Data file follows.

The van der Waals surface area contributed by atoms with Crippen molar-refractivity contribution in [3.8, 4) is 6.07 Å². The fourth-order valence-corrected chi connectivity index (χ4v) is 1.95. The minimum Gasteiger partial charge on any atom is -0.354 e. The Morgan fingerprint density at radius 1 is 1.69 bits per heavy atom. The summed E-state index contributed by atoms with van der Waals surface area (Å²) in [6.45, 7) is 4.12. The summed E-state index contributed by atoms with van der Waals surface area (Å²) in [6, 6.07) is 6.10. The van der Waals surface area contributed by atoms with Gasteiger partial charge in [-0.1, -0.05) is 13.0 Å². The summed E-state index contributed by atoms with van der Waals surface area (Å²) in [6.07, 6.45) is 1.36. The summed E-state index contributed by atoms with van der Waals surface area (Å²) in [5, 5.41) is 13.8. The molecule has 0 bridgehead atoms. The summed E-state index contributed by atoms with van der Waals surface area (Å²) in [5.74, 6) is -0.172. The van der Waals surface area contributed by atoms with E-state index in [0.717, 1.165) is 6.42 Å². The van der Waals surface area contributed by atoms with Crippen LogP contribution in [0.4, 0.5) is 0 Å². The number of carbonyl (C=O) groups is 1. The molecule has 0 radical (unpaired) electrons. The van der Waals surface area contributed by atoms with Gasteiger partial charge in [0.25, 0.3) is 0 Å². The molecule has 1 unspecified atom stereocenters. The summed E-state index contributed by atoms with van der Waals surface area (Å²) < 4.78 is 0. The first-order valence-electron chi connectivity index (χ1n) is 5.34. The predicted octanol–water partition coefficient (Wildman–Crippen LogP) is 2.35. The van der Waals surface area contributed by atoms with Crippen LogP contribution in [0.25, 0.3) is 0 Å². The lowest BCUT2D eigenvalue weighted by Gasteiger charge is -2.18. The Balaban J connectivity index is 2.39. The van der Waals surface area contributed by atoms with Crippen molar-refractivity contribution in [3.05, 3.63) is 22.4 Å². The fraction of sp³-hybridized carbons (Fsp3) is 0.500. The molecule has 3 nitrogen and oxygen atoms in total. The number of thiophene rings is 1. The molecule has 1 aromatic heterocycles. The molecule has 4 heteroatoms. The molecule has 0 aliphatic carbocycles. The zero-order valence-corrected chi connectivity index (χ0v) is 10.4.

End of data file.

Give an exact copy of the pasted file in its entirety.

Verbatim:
The van der Waals surface area contributed by atoms with Crippen molar-refractivity contribution in [3.8, 4) is 6.07 Å². The fourth-order valence-corrected chi connectivity index (χ4v) is 1.95. The minimum Gasteiger partial charge on any atom is -0.354 e. The Morgan fingerprint density at radius 1 is 1.69 bits per heavy atom. The summed E-state index contributed by atoms with van der Waals surface area (Å²) in [6.45, 7) is 4.12. The summed E-state index contributed by atoms with van der Waals surface area (Å²) in [6, 6.07) is 6.10. The van der Waals surface area contributed by atoms with Gasteiger partial charge in [-0.1, -0.05) is 13.0 Å². The summed E-state index contributed by atoms with van der Waals surface area (Å²) in [6.07, 6.45) is 1.36. The summed E-state index contributed by atoms with van der Waals surface area (Å²) in [5, 5.41) is 13.8. The molecule has 0 bridgehead atoms. The summed E-state index contributed by atoms with van der Waals surface area (Å²) in [5.74, 6) is -0.172. The van der Waals surface area contributed by atoms with E-state index in [0.717, 1.165) is 6.42 Å². The van der Waals surface area contributed by atoms with Crippen LogP contribution in [0.4, 0.5) is 0 Å². The number of carbonyl (C=O) groups is 1. The molecule has 0 radical (unpaired) electrons. The van der Waals surface area contributed by atoms with Gasteiger partial charge in [0.25, 0.3) is 0 Å². The molecule has 1 unspecified atom stereocenters. The summed E-state index contributed by atoms with van der Waals surface area (Å²) < 4.78 is 0. The first-order valence-electron chi connectivity index (χ1n) is 5.34. The predicted octanol–water partition coefficient (Wildman–Crippen LogP) is 2.35. The van der Waals surface area contributed by atoms with Crippen LogP contribution in [0.25, 0.3) is 0 Å². The lowest BCUT2D eigenvalue weighted by Gasteiger charge is -2.18. The Balaban J connectivity index is 2.39. The van der Waals surface area contributed by atoms with Crippen molar-refractivity contribution in [3.05, 3.63) is 22.4 Å². The fraction of sp³-hybridized carbons (Fsp3) is 0.500. The molecule has 3 nitrogen and oxygen atoms in total. The number of thiophene rings is 1. The molecule has 1 aromatic heterocycles. The molecule has 4 heteroatoms. The molecule has 0 aliphatic carbocycles. The zero-order valence-corrected chi connectivity index (χ0v) is 10.4.